Title: An integrated study of the Hatton Basin :its role in regional North Atlantic petroleum systems
Researchers: Laura Berdi, Dr Brian O'Reilly
The Hatton Basin is located western offshore Ireland, east of the heavily intruded Hatton Continental Margin and the Icelandic Basin and west of the highly stretched crust of the Rockall and Porcupine Basins. The basin itself is lightly studied, little is known about its geology and economic resource potential. DSDP borehole data, shallow borehole data and seabed samples are available on the northern side of the basin, however, there is no well control on the southern side of the basin. Moreover, no deep exploration wells have been drilled in the area and there is little published information on the seismic stratigraphy of the basin. The geology and crustal structure of the basin is better covered by seismic refraction and reflection data such as the HADES and RAPIDS profiles and the recently acquired ENI/PAD 2D survey.
The relationship of the basin to the conjugate Greenland and Canadian margin, its role in regional paleogeography and sedimentary depositional systems has not been deeply studied. This has implications for the potential petroleum systems in the basin and in the surrounding areas, on the timing of clastic sediment routes and on the thermal and tectonic evolution of the region.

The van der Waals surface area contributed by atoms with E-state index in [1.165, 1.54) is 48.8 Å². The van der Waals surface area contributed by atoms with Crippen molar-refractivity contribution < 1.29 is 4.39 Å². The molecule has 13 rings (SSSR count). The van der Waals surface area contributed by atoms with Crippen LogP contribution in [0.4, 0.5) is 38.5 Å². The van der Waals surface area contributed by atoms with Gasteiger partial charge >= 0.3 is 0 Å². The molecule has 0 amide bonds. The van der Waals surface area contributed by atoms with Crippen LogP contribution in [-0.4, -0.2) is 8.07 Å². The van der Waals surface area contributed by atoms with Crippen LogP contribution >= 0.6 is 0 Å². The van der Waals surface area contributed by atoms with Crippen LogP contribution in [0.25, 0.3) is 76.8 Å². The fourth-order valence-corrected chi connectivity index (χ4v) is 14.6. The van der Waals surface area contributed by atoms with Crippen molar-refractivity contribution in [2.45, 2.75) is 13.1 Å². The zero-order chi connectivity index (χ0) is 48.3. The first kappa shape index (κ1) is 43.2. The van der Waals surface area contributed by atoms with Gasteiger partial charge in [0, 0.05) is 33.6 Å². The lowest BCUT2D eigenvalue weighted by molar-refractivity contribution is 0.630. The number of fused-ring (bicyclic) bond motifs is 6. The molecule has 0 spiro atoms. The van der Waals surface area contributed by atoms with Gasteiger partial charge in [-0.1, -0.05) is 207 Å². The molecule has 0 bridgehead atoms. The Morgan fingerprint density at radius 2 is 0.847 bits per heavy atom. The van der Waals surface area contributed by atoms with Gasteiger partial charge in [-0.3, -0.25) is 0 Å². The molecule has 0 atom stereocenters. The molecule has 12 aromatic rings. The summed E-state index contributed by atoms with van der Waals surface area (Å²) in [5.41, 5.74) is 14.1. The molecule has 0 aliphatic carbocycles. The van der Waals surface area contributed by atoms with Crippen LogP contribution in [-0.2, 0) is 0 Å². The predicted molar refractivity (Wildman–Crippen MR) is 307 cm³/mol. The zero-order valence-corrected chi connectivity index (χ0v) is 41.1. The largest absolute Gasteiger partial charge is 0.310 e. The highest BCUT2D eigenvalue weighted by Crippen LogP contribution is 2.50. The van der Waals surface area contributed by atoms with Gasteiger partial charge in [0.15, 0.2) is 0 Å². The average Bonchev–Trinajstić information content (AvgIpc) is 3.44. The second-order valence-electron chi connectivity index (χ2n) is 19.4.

This project focuses on constraining the tectonic and thermal evolution of the Hatton Basin to understand its role in the formation of the North Atlantic passive margins. The datasets used for this study will include crustal-scale tomographic models developed by the Dublin Institue for Advanced Studies (DIAS) and other research institutes as well as long streamer seismic reflection profiles, potential field data and additional geological information including limited well and borehole data. These data will be integrated to better understand the large-scale sedimentary architecture and crustal structure of the Hatton Basin and its environs by means of seismic stratigraphic interpretation, basin analysis and gravity/magnetic field modelling. The results are expected to provide new insights into deep crustal and lithospheric processes that impact on the regional distribution of sediment sources and transport pathways in the North Atlantic region. Furthermore, the existence of the elements of a potential petroleum system will be investigated to assess the hydrocarbon prospectivity of the area.